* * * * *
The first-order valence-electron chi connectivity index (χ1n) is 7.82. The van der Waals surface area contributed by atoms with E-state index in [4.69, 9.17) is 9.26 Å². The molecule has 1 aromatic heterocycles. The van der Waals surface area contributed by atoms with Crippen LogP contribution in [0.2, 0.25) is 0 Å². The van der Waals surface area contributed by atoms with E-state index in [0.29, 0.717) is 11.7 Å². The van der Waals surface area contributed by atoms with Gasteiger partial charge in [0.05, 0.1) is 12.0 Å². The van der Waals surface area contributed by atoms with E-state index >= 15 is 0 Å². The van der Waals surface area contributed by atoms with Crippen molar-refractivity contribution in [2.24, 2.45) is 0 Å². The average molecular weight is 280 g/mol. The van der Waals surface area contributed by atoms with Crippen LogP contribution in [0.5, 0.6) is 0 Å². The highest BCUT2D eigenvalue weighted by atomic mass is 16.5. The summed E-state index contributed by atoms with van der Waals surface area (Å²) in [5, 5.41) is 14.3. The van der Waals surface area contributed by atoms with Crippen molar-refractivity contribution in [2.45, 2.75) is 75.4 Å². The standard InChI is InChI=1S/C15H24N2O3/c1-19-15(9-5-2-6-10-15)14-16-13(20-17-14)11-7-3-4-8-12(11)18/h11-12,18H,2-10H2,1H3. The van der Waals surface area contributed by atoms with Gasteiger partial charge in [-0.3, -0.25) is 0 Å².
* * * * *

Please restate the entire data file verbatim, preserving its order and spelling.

The first-order valence-electron chi connectivity index (χ1n) is 7.82. The van der Waals surface area contributed by atoms with E-state index in [4.69, 9.17) is 9.26 Å². The molecule has 1 aromatic heterocycles. The van der Waals surface area contributed by atoms with Crippen LogP contribution in [0.2, 0.25) is 0 Å². The van der Waals surface area contributed by atoms with E-state index in [0.29, 0.717) is 11.7 Å². The van der Waals surface area contributed by atoms with Gasteiger partial charge in [0.05, 0.1) is 12.0 Å². The van der Waals surface area contributed by atoms with E-state index >= 15 is 0 Å². The van der Waals surface area contributed by atoms with Crippen molar-refractivity contribution in [2.24, 2.45) is 0 Å². The average molecular weight is 280 g/mol. The van der Waals surface area contributed by atoms with Crippen LogP contribution in [0.5, 0.6) is 0 Å². The highest BCUT2D eigenvalue weighted by atomic mass is 16.5. The summed E-state index contributed by atoms with van der Waals surface area (Å²) in [5, 5.41) is 14.3. The van der Waals surface area contributed by atoms with Crippen molar-refractivity contribution in [2.45, 2.75) is 75.4 Å². The standard InChI is InChI=1S/C15H24N2O3/c1-19-15(9-5-2-6-10-15)14-16-13(20-17-14)11-7-3-4-8-12(11)18/h11-12,18H,2-10H2,1H3. The van der Waals surface area contributed by atoms with Gasteiger partial charge in [-0.3, -0.25) is 0 Å².